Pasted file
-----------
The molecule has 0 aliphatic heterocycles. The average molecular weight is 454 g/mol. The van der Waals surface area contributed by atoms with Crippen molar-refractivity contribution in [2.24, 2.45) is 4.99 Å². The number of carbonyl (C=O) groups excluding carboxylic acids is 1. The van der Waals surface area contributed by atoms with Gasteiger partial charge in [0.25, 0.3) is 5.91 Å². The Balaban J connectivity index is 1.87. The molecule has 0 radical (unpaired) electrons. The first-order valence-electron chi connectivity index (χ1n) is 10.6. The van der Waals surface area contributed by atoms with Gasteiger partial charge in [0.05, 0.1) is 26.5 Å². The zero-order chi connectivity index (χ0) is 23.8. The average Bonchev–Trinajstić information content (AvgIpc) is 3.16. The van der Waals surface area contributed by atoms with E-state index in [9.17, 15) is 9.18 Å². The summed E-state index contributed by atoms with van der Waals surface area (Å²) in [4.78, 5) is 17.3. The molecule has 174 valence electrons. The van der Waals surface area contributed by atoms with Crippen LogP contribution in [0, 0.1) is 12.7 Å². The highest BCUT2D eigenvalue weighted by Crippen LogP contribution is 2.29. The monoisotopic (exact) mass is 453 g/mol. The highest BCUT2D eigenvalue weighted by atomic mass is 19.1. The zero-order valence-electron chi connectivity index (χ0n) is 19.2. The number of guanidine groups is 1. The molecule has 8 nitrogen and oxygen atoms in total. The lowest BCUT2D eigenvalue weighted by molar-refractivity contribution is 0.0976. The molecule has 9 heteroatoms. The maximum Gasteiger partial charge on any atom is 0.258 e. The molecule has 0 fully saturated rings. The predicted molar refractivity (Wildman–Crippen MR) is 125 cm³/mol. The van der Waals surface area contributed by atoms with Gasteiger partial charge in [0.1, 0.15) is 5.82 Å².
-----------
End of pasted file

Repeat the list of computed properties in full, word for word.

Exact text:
The molecule has 0 aliphatic heterocycles. The average molecular weight is 454 g/mol. The van der Waals surface area contributed by atoms with Crippen molar-refractivity contribution in [2.24, 2.45) is 4.99 Å². The number of carbonyl (C=O) groups excluding carboxylic acids is 1. The van der Waals surface area contributed by atoms with Gasteiger partial charge in [0.25, 0.3) is 5.91 Å². The Balaban J connectivity index is 1.87. The molecule has 0 radical (unpaired) electrons. The first-order valence-electron chi connectivity index (χ1n) is 10.6. The van der Waals surface area contributed by atoms with Gasteiger partial charge in [0.05, 0.1) is 26.5 Å². The zero-order chi connectivity index (χ0) is 23.8. The average Bonchev–Trinajstić information content (AvgIpc) is 3.16. The van der Waals surface area contributed by atoms with E-state index in [9.17, 15) is 9.18 Å². The summed E-state index contributed by atoms with van der Waals surface area (Å²) in [4.78, 5) is 17.3. The molecule has 174 valence electrons. The van der Waals surface area contributed by atoms with Crippen LogP contribution in [0, 0.1) is 12.7 Å². The highest BCUT2D eigenvalue weighted by Crippen LogP contribution is 2.29. The monoisotopic (exact) mass is 453 g/mol. The highest BCUT2D eigenvalue weighted by atomic mass is 19.1. The zero-order valence-electron chi connectivity index (χ0n) is 19.2. The number of guanidine groups is 1. The molecule has 8 nitrogen and oxygen atoms in total. The lowest BCUT2D eigenvalue weighted by molar-refractivity contribution is 0.0976. The molecule has 9 heteroatoms. The maximum Gasteiger partial charge on any atom is 0.258 e. The molecule has 0 fully saturated rings. The predicted molar refractivity (Wildman–Crippen MR) is 125 cm³/mol. The van der Waals surface area contributed by atoms with Gasteiger partial charge in [0.1, 0.15) is 5.82 Å².